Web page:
I recently noticed that there are almost no slotted screw heads on the new device. I think the only thing worth noting is that it took so long. Although slotted heads have been around for a long time, better systems are common and have been around for at least a century.
The reason slotted heads (technically called drives) are so common may be because they are so easy to make. A hacksaw is sufficient for this job, and there are other ways to achieve the goal. The only advantage for users that I know of is that you can easily clean the slotted drive and possibly use on-site emergency supplies (such as a butter knife and quarter) to turn the screws. I heard some people claim that the screwdriver can pry open the lid of the paint can is also a function, but this is the function of the tool, not the screwdriver.
However, the disadvantages are significant. It is difficult to apply a large amount of torque to a slotted screw driver without pulling it out or breaking the head from the screw. Screwdrivers are also not self-centering, so applying off-axis force is common and can cause problems.
A bit of history
About 2000 years ago, threaded wood for olive presses and the like began to appear. In the 15th century, metal screws appeared, but because they were handmade, they were not very regular and only popular in limited applications. Job and William Wyatt applied for a patent for a screw machine in 1760, but it would take ten years before a viable model appeared.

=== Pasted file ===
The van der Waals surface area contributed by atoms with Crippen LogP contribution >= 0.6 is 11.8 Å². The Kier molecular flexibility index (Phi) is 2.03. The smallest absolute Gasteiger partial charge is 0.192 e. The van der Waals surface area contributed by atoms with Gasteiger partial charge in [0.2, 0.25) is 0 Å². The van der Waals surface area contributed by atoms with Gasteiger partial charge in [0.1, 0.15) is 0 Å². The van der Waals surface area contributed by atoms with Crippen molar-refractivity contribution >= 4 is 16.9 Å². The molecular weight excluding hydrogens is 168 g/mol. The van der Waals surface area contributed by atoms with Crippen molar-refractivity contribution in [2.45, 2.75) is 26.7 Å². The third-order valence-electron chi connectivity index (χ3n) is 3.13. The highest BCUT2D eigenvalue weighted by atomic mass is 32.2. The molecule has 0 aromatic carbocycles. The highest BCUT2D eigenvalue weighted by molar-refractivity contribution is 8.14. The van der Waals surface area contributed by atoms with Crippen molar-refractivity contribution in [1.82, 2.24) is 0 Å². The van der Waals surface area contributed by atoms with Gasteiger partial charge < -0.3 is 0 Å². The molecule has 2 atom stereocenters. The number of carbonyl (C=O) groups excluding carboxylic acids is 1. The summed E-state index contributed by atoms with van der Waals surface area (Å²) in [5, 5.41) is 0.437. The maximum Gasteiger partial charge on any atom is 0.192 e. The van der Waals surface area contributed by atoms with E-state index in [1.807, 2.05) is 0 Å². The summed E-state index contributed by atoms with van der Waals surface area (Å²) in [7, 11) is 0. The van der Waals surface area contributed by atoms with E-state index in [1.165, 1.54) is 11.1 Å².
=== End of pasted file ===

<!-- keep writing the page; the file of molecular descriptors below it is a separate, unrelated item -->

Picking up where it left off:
In 1770, the British Jesse Ramsden (Jesse Ramsden) invented the first viable threading lathe, which he used to make micrometers and other scientific instruments. He is also a mathematician, and you may know him from his contribution to optics. Around 1800, Henry Maudslay invented a large threaded lathe, and American mechanic David Wilkinson also invented a similar lathe. Lathes allowed the production of interchangeable parts, which was the key to the industrial revolution, in which people like Eli Whitney were able to mass-produce items such as guns that were previously unique.
Before Maudslay’s invention, lathes were usually operated with foot pedals, and the operator only had to fix the tool on the workpiece. This is not enough to cut the thread, so the screw is made by hand using a chisel and file. Maudslay’s lathes have replaceable gears, allowing the use of threads with different pitches. Wilkerson’s machine is larger, but not easy to configure. Even so, the government used about 200 lathes like Wilkerson’s and awarded him $10,000 for his invention-which is about a quarter of $100,000 today.
The head has always been a simple slot. In 1744, you can get a flat blade that fits a carpenter’s stand, a bit like today’s drill requires a drive bit. However, by 1800, hand-held screwdrivers had become commonplace.